by Matt Beck
ONE LOOK AT GREG PHILLINGANES’ RÉSUMÉ AND YOU’LL QUICKLY UNDERSTAND
why he has risen to the top of modern music. Greg has toured and/or recorded with
Michael Jackson, Stevie Wonder, Eric Clapton, Herbie Hancock, Paul McCartney, and
Donald Fagen, to name a few. Narrowing down his chameleon-like keyboard command
to a mere “five ways” would be impossible, but these examples are a great way to start
incorporating his ethic into your own playing.
Good keyboard solos have the sense of phrasing
and breath that’s physically inherent to singing
or playing a wind instrument. A great example
of how Phillinganes applies this is in “One Hundred
Ways” from Quincy Jones’ album The Dude.
Greg’s solo is singable, tasty, and interesting to
listen to. He also uses a brassy synth sound
with an almost vocal quality that compliments
singer James Ingram’s voice perfectly. Ex. 1 is in the style of that classic solo.
Next, Phillinganes can deliver a grooving,
down-home piano part at the drop of a hat. Check
out his solo on Donald Fagen’s “Ruby Baby” from
The Nightfly for the an example of how he effortlessly
combines “straight-ahead” Jazz, Blues, and
beyond. Ex. 2 is in a similar style.
Ex. 3 is reminiscent of Greg’s synth bass line on
Donald Fagen’s “Walk Between Raindrops,” again from The Nightfly. Notice how he breaks the walking
bass line up, much like a real bass player would.
Phillinganes is revered not only for his dexterity,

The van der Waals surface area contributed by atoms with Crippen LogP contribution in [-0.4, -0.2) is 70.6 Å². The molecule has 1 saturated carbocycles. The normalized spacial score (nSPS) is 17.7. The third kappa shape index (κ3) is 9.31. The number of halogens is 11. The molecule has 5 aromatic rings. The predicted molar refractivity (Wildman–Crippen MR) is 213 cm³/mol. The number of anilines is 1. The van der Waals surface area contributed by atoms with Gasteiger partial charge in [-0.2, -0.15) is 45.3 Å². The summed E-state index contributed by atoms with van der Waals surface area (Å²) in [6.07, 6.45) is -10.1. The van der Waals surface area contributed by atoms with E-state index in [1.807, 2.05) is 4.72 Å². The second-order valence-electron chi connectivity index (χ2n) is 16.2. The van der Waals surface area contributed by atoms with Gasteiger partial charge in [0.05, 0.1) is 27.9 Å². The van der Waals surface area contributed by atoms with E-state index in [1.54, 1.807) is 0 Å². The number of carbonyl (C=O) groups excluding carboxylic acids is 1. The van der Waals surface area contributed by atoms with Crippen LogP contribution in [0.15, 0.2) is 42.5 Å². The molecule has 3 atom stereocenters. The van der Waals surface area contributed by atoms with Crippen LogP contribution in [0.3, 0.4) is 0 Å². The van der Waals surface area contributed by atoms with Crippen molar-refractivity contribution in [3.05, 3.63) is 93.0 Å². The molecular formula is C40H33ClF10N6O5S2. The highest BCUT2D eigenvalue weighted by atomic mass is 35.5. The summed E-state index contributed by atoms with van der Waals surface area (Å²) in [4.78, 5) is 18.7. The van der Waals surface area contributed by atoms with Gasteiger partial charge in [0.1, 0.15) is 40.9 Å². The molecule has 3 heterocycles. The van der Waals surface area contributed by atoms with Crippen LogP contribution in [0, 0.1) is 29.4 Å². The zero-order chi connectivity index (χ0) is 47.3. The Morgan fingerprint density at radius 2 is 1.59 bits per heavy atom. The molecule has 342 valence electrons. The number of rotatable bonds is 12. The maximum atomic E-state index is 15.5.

but also for his expressive approach to
everything he plays. Electronic textures seem to
spring to life under his command. A perfect example
of his dynamic musicianship is the synth
solo from Michael Jackson’s “Bad.” Ex. 4 contains
elements of that style.
Finally, Phillinganes is never one to play it
safe, and often pushes a song’s harmonic limits
in both comping and solo passages—but
never goes too far. He did that often during
his tenure with the group Toto. Ex. 5 demonstrates
his penchant for mellifluous motivic
and harmonic development.
“Part of why Greg Phillinganes is so sought-after is that he can cover any type of part on keyboards,”
says Matt Beck, who plays keyboards and guitar with Rob Thomas and Rod Stewart. “He can easily
bounce between keyboard, horn, string, and bass parts, or cover them simultaneously.” Beck also plays
for the Broadway musical Spider-Man, and recently released his solo outing Anything Which Gives You
Pleasure. Follow him on Twitter at @mattymay.